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A Cracking Time at England's Wedgwood Factory

Globe and Mail

When two gruffly bearded men throw a pot together it’s best not to mention the movie Ghost. But while romance failed to flicker between myself and instructor Chris at the World of Wedgwood, I at least got a (slightly wonky) vase out it.


Located in Stoke-on-Trent – the West Midlands’ city that’s the historic heart of UK pottery making – the busy factory of one of Britain’s most famous brands reopened its visitor operations in July, following a multimillion-dollar revamp.


And while its breathtaking collection of historic ceramics – recently gifted to the Victoria and Albert Museum but on permanent display here – is a key lure, a fancy platter of new experiences keeps visitors entertained beyond the displays.


Throwing your own pot – Chris deftly saved mine from becoming a spinning potato sculpture – is the finale of the factory tour, a behind-the-scenes glimpse at everyone from handle casters to prestige throwers. Listen carefully and you also learn that wagglers, jigglers and diddling sticks aren’t just naughty euphemisms.


Glancing over the shoulders of employees – most wearing T-shirts due to the heat of the kilns – I discovered that the factory floor employed thousands during its 1950s heyday but that mechanization – and a further plant in Indonesia – has reduced that to a few hundred today.


Not that production has suffered. Wedgwood’s headquarters still manufactures some hugely popular lines, including this year’s top-seller – a 50th-anniversay relaunch of the sparkling Wild Strawberry tableware range – as well as $50,000 vases and 22-carat gold-slathered plates that Liberace would have loved.


But it’s the classic pale blue and icing-sugar-white Jasperware – still made here – that will always be linked to Wedgwood’s image. Although, as the plant’s excellent onsite museum and its several thousand artifacts reveal, it wasn’t the only important innovation in the 256-year-old company’s early days.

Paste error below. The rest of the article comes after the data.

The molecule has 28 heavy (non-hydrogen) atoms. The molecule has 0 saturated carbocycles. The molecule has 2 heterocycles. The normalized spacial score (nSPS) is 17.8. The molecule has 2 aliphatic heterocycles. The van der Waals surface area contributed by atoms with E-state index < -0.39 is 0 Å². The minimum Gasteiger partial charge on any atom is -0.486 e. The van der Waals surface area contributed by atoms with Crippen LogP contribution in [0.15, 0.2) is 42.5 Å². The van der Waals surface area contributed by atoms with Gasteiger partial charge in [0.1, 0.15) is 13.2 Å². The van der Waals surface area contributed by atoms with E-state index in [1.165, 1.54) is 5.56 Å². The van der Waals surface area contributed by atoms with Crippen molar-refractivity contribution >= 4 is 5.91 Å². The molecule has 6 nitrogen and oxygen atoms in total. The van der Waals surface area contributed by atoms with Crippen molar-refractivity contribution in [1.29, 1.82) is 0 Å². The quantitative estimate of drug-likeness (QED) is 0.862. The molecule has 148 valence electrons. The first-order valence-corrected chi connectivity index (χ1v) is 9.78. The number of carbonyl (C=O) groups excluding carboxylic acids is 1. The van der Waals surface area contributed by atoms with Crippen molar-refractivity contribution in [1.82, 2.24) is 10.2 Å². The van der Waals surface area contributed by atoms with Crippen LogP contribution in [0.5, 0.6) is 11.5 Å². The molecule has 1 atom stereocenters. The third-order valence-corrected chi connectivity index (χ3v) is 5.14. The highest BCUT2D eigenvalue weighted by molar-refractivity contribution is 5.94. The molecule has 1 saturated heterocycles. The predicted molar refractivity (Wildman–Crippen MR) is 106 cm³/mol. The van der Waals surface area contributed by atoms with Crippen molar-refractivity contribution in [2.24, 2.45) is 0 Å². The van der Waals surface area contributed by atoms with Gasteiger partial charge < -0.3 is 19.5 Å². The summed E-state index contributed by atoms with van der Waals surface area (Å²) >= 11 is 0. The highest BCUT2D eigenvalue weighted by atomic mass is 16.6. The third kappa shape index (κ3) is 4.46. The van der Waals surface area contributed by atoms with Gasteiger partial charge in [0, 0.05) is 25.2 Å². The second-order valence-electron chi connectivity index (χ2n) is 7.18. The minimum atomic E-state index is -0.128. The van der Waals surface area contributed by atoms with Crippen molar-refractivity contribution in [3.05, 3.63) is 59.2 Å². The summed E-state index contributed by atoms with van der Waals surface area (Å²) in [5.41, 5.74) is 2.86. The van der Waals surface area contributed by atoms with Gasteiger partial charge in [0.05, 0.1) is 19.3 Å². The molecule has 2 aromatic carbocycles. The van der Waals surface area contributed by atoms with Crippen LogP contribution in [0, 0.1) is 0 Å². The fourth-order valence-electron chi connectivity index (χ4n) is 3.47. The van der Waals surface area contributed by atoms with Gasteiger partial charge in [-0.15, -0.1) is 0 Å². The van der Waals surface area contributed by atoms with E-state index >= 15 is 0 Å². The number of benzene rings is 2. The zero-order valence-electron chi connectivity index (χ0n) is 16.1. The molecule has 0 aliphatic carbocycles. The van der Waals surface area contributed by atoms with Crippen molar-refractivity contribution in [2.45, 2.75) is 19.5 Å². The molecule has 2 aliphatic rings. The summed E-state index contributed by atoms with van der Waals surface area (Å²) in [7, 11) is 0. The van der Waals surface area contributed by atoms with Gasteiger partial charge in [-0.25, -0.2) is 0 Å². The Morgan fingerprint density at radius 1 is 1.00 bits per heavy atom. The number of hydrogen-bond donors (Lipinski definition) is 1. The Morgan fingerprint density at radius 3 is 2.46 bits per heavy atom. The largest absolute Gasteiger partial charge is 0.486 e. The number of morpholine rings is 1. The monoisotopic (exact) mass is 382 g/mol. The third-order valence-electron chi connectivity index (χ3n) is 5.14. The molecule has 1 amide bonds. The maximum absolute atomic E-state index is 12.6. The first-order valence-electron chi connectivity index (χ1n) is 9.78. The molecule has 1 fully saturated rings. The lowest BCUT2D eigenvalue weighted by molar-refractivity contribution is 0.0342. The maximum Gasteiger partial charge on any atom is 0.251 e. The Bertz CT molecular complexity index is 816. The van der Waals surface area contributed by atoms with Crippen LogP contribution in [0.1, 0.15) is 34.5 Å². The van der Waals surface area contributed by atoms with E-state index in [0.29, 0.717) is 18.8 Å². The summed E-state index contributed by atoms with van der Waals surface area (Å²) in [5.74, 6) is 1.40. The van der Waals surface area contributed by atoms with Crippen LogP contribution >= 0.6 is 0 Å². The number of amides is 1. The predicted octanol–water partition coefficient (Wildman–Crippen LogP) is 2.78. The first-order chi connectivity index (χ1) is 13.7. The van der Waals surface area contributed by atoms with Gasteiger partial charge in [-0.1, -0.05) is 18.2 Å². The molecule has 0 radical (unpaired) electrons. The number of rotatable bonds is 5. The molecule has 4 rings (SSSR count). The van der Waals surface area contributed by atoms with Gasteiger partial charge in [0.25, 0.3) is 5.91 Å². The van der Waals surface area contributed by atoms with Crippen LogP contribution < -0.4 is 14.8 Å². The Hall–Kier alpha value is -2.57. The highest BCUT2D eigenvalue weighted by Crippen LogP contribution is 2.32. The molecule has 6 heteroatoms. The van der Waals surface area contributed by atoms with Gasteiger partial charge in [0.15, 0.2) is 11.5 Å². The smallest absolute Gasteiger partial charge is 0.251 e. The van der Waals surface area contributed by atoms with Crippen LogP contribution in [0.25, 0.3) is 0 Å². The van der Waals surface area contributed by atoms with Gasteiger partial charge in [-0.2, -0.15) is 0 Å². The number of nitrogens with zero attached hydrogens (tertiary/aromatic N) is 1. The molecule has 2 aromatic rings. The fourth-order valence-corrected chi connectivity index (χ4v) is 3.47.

When founder Josiah Wedgwood won a 1765 order from Queen Charlotte for his shimmering cream-coloured earthenware, he quickly dubbed his new range Queen’s Ware. The savvy branding sparked a buying frenzy throughout the country from wannabe sophisticates.


But while early successes were fueled by these aristocratic fashions – Wedgwood was especially adept at complementing stately home interiors – the demands of the unwashed masses soon became commercially appealing. Keen to exploit any profitable trend, the museum showcases eye-popping Egyptware and Monkeyana plus 19th-century hookah pots.


Judging by the shop near the museum’s entrance, today’s tastes are more sedate. A display of individual teacups – sold in hatbox-like packages – almost seduced my credit card. And while there was also a tea-tasting bar and fancy afternoon tea restaurant, I was happy to stroll the complex’s landscaped grounds.


Alongside huge willow-branch sculptures of cups and teapots, I found a retro-cool cafeteria and a studio where visitors can paint plates. I also visited a second shop stocked with exquisite vases. They seemed to lack the lumpy uniqueness of my own creation, which I’m sure had already been earmarked for the museum.


If you go:

World of Wedgwood is open daily in Barlaston, Stoke-on-Trent. For information on tours, activities, shops and restaurants, see

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